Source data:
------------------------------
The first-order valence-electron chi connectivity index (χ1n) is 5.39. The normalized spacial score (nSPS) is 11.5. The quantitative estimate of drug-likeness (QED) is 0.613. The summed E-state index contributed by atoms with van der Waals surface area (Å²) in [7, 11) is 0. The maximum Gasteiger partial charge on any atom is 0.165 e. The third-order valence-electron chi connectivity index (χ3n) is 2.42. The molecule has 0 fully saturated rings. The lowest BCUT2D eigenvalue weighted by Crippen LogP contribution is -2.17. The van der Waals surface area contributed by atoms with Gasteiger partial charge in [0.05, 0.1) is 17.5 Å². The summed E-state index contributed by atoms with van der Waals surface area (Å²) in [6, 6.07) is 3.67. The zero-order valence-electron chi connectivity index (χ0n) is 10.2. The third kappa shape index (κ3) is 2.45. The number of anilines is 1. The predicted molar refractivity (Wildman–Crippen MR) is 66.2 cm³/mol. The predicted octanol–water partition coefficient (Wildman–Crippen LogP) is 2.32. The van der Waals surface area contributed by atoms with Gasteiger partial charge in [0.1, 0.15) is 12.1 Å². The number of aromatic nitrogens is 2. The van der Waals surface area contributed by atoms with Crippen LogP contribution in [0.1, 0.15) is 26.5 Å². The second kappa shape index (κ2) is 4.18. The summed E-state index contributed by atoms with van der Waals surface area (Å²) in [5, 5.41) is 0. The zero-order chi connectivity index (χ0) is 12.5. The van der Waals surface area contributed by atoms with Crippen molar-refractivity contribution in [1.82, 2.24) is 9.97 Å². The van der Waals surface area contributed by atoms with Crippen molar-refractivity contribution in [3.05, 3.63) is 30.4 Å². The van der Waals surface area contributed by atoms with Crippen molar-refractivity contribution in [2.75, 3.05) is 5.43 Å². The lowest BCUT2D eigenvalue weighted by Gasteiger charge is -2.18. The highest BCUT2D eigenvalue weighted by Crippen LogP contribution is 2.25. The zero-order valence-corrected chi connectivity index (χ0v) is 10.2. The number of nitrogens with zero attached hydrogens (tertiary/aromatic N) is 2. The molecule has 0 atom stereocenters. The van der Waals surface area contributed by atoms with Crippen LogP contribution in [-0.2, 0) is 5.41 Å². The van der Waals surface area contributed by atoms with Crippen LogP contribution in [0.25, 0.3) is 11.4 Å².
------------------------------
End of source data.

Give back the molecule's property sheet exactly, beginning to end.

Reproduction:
The first-order valence-electron chi connectivity index (χ1n) is 5.39. The normalized spacial score (nSPS) is 11.5. The quantitative estimate of drug-likeness (QED) is 0.613. The summed E-state index contributed by atoms with van der Waals surface area (Å²) in [7, 11) is 0. The maximum Gasteiger partial charge on any atom is 0.165 e. The third-order valence-electron chi connectivity index (χ3n) is 2.42. The molecule has 0 fully saturated rings. The lowest BCUT2D eigenvalue weighted by Crippen LogP contribution is -2.17. The van der Waals surface area contributed by atoms with Gasteiger partial charge in [0.05, 0.1) is 17.5 Å². The summed E-state index contributed by atoms with van der Waals surface area (Å²) in [6, 6.07) is 3.67. The zero-order valence-electron chi connectivity index (χ0n) is 10.2. The third kappa shape index (κ3) is 2.45. The number of anilines is 1. The predicted molar refractivity (Wildman–Crippen MR) is 66.2 cm³/mol. The predicted octanol–water partition coefficient (Wildman–Crippen LogP) is 2.32. The van der Waals surface area contributed by atoms with Gasteiger partial charge in [0.1, 0.15) is 12.1 Å². The number of aromatic nitrogens is 2. The van der Waals surface area contributed by atoms with Crippen LogP contribution in [0.1, 0.15) is 26.5 Å². The second kappa shape index (κ2) is 4.18. The summed E-state index contributed by atoms with van der Waals surface area (Å²) in [5, 5.41) is 0. The zero-order chi connectivity index (χ0) is 12.5. The van der Waals surface area contributed by atoms with Crippen molar-refractivity contribution in [1.82, 2.24) is 9.97 Å². The van der Waals surface area contributed by atoms with Crippen molar-refractivity contribution in [3.05, 3.63) is 30.4 Å². The van der Waals surface area contributed by atoms with Crippen molar-refractivity contribution in [2.75, 3.05) is 5.43 Å². The lowest BCUT2D eigenvalue weighted by Gasteiger charge is -2.18. The highest BCUT2D eigenvalue weighted by Crippen LogP contribution is 2.25. The zero-order valence-corrected chi connectivity index (χ0v) is 10.2. The number of nitrogens with zero attached hydrogens (tertiary/aromatic N) is 2. The molecule has 0 atom stereocenters. The van der Waals surface area contributed by atoms with Crippen LogP contribution in [-0.2, 0) is 5.41 Å². The van der Waals surface area contributed by atoms with Crippen LogP contribution in [0.25, 0.3) is 11.4 Å².